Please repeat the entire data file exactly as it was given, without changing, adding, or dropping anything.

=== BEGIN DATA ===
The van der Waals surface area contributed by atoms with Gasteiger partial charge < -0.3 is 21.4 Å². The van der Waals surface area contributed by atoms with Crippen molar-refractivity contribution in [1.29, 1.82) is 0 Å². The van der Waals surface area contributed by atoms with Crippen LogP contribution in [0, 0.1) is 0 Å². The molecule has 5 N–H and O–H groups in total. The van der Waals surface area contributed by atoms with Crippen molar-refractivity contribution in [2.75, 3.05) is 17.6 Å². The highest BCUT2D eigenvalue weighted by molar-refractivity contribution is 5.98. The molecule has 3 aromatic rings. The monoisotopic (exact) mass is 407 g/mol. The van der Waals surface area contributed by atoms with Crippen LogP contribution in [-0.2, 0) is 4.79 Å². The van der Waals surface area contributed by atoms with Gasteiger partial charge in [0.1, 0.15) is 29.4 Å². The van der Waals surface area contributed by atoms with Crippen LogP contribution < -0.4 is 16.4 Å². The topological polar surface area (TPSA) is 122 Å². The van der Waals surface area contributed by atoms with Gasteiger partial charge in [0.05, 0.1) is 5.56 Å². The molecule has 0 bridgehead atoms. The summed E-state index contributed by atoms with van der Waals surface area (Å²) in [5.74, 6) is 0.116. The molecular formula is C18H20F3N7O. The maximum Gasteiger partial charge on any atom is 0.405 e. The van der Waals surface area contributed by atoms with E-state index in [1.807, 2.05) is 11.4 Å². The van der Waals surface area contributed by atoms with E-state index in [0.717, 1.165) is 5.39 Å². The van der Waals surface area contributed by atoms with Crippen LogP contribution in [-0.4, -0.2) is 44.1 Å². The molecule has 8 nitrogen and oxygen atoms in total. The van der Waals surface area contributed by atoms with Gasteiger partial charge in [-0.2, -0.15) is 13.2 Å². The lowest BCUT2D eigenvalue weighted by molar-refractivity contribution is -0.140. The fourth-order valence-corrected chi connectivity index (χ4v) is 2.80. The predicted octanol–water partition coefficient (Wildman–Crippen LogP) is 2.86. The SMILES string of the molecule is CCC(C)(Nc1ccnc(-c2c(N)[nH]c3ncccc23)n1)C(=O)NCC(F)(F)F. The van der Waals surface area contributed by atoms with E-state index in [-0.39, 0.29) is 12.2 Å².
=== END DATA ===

The van der Waals surface area contributed by atoms with Gasteiger partial charge < -0.3 is 21.4 Å². The van der Waals surface area contributed by atoms with Crippen molar-refractivity contribution in [1.29, 1.82) is 0 Å². The van der Waals surface area contributed by atoms with Crippen LogP contribution in [0, 0.1) is 0 Å². The molecule has 5 N–H and O–H groups in total. The van der Waals surface area contributed by atoms with Crippen molar-refractivity contribution in [2.75, 3.05) is 17.6 Å². The highest BCUT2D eigenvalue weighted by molar-refractivity contribution is 5.98. The molecule has 3 aromatic rings. The monoisotopic (exact) mass is 407 g/mol. The van der Waals surface area contributed by atoms with Crippen LogP contribution in [-0.2, 0) is 4.79 Å². The van der Waals surface area contributed by atoms with Gasteiger partial charge in [0.1, 0.15) is 29.4 Å². The van der Waals surface area contributed by atoms with Crippen LogP contribution < -0.4 is 16.4 Å². The topological polar surface area (TPSA) is 122 Å². The van der Waals surface area contributed by atoms with Gasteiger partial charge in [0.05, 0.1) is 5.56 Å². The molecule has 0 bridgehead atoms. The summed E-state index contributed by atoms with van der Waals surface area (Å²) in [5.74, 6) is 0.116. The molecular formula is C18H20F3N7O. The maximum Gasteiger partial charge on any atom is 0.405 e. The van der Waals surface area contributed by atoms with E-state index in [1.807, 2.05) is 11.4 Å². The van der Waals surface area contributed by atoms with E-state index in [0.717, 1.165) is 5.39 Å². The van der Waals surface area contributed by atoms with Crippen LogP contribution in [-0.4, -0.2) is 44.1 Å². The molecule has 8 nitrogen and oxygen atoms in total. The van der Waals surface area contributed by atoms with Gasteiger partial charge in [-0.2, -0.15) is 13.2 Å². The lowest BCUT2D eigenvalue weighted by molar-refractivity contribution is -0.140. The fourth-order valence-corrected chi connectivity index (χ4v) is 2.80. The predicted octanol–water partition coefficient (Wildman–Crippen LogP) is 2.86. The SMILES string of the molecule is CCC(C)(Nc1ccnc(-c2c(N)[nH]c3ncccc23)n1)C(=O)NCC(F)(F)F. The van der Waals surface area contributed by atoms with E-state index in [-0.39, 0.29) is 12.2 Å².